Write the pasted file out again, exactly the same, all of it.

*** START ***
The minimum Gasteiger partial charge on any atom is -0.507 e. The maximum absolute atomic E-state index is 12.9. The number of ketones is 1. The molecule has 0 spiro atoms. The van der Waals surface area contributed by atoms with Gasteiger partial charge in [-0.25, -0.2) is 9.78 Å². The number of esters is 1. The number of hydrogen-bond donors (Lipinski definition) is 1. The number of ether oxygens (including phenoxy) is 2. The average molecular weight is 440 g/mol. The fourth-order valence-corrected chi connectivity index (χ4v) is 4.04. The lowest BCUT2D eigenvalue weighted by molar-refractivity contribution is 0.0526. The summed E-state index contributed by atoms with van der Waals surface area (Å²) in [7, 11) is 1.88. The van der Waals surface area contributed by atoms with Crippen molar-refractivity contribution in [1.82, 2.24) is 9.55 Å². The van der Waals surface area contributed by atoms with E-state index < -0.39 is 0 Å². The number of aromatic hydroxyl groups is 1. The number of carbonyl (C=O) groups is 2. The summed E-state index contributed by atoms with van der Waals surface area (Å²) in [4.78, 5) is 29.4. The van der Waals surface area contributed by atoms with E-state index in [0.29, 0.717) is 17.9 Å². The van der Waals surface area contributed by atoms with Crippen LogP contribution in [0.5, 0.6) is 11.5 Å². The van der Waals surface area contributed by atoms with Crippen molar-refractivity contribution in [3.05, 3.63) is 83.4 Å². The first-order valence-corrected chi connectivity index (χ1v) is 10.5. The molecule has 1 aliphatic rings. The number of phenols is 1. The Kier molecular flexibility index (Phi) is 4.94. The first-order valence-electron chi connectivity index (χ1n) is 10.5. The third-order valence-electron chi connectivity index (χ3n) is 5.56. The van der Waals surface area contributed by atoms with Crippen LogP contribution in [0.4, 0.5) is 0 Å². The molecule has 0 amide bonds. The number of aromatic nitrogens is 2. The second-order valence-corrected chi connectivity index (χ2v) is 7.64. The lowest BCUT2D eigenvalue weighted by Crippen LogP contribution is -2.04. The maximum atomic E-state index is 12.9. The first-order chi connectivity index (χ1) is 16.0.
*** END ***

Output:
The minimum Gasteiger partial charge on any atom is -0.507 e. The maximum absolute atomic E-state index is 12.9. The number of ketones is 1. The molecule has 0 spiro atoms. The van der Waals surface area contributed by atoms with Gasteiger partial charge in [-0.25, -0.2) is 9.78 Å². The number of esters is 1. The number of hydrogen-bond donors (Lipinski definition) is 1. The number of ether oxygens (including phenoxy) is 2. The average molecular weight is 440 g/mol. The fourth-order valence-corrected chi connectivity index (χ4v) is 4.04. The lowest BCUT2D eigenvalue weighted by molar-refractivity contribution is 0.0526. The summed E-state index contributed by atoms with van der Waals surface area (Å²) in [7, 11) is 1.88. The van der Waals surface area contributed by atoms with Crippen molar-refractivity contribution in [1.82, 2.24) is 9.55 Å². The van der Waals surface area contributed by atoms with E-state index < -0.39 is 0 Å². The number of aromatic hydroxyl groups is 1. The number of carbonyl (C=O) groups is 2. The summed E-state index contributed by atoms with van der Waals surface area (Å²) in [4.78, 5) is 29.4. The van der Waals surface area contributed by atoms with E-state index in [0.29, 0.717) is 17.9 Å². The van der Waals surface area contributed by atoms with Crippen LogP contribution in [0.5, 0.6) is 11.5 Å². The van der Waals surface area contributed by atoms with Crippen molar-refractivity contribution in [3.05, 3.63) is 83.4 Å². The first-order valence-corrected chi connectivity index (χ1v) is 10.5. The molecule has 1 aliphatic rings. The number of phenols is 1. The Kier molecular flexibility index (Phi) is 4.94. The first-order valence-electron chi connectivity index (χ1n) is 10.5. The third-order valence-electron chi connectivity index (χ3n) is 5.56. The van der Waals surface area contributed by atoms with Crippen LogP contribution in [0.4, 0.5) is 0 Å². The molecule has 0 amide bonds. The number of aromatic nitrogens is 2. The second-order valence-corrected chi connectivity index (χ2v) is 7.64. The lowest BCUT2D eigenvalue weighted by Crippen LogP contribution is -2.04. The maximum atomic E-state index is 12.9. The first-order chi connectivity index (χ1) is 16.0.